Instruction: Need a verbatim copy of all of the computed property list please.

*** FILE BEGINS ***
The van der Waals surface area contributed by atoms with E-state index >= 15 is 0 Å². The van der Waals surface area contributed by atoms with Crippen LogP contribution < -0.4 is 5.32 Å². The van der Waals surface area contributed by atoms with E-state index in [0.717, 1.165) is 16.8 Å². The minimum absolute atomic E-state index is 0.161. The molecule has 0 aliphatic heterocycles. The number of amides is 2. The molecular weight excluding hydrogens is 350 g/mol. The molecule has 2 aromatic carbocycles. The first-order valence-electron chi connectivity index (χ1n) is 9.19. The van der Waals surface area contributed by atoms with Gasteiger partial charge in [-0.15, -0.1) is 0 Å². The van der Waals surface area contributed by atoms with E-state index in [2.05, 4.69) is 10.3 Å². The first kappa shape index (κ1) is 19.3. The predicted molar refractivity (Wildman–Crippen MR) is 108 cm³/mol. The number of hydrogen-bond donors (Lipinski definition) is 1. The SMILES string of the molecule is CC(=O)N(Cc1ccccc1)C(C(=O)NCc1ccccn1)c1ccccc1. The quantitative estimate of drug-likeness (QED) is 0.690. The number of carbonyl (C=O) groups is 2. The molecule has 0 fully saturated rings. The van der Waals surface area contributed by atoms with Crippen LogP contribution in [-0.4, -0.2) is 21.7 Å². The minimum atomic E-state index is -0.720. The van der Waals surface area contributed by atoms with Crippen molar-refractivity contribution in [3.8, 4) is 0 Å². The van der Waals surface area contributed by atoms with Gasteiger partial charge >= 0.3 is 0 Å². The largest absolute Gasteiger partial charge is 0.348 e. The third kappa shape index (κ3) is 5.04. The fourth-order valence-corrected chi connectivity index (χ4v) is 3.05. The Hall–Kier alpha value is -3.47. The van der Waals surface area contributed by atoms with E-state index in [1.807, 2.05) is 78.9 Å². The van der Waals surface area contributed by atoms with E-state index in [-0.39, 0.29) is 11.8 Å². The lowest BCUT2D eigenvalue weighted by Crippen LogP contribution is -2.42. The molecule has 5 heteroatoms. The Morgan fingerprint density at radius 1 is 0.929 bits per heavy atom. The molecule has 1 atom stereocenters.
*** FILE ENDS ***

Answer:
The van der Waals surface area contributed by atoms with E-state index >= 15 is 0 Å². The van der Waals surface area contributed by atoms with Crippen LogP contribution < -0.4 is 5.32 Å². The van der Waals surface area contributed by atoms with E-state index in [0.717, 1.165) is 16.8 Å². The minimum absolute atomic E-state index is 0.161. The molecule has 0 aliphatic heterocycles. The number of amides is 2. The molecular weight excluding hydrogens is 350 g/mol. The molecule has 2 aromatic carbocycles. The first-order valence-electron chi connectivity index (χ1n) is 9.19. The van der Waals surface area contributed by atoms with Gasteiger partial charge in [-0.15, -0.1) is 0 Å². The van der Waals surface area contributed by atoms with E-state index in [2.05, 4.69) is 10.3 Å². The first kappa shape index (κ1) is 19.3. The predicted molar refractivity (Wildman–Crippen MR) is 108 cm³/mol. The number of hydrogen-bond donors (Lipinski definition) is 1. The SMILES string of the molecule is CC(=O)N(Cc1ccccc1)C(C(=O)NCc1ccccn1)c1ccccc1. The quantitative estimate of drug-likeness (QED) is 0.690. The number of carbonyl (C=O) groups is 2. The molecule has 0 fully saturated rings. The van der Waals surface area contributed by atoms with Crippen LogP contribution in [-0.4, -0.2) is 21.7 Å². The minimum atomic E-state index is -0.720. The van der Waals surface area contributed by atoms with Crippen molar-refractivity contribution in [3.8, 4) is 0 Å². The van der Waals surface area contributed by atoms with Gasteiger partial charge >= 0.3 is 0 Å². The largest absolute Gasteiger partial charge is 0.348 e. The third kappa shape index (κ3) is 5.04. The fourth-order valence-corrected chi connectivity index (χ4v) is 3.05. The Hall–Kier alpha value is -3.47. The van der Waals surface area contributed by atoms with E-state index in [1.807, 2.05) is 78.9 Å². The van der Waals surface area contributed by atoms with E-state index in [-0.39, 0.29) is 11.8 Å². The lowest BCUT2D eigenvalue weighted by Crippen LogP contribution is -2.42. The molecule has 5 heteroatoms. The Morgan fingerprint density at radius 1 is 0.929 bits per heavy atom. The molecule has 1 atom stereocenters.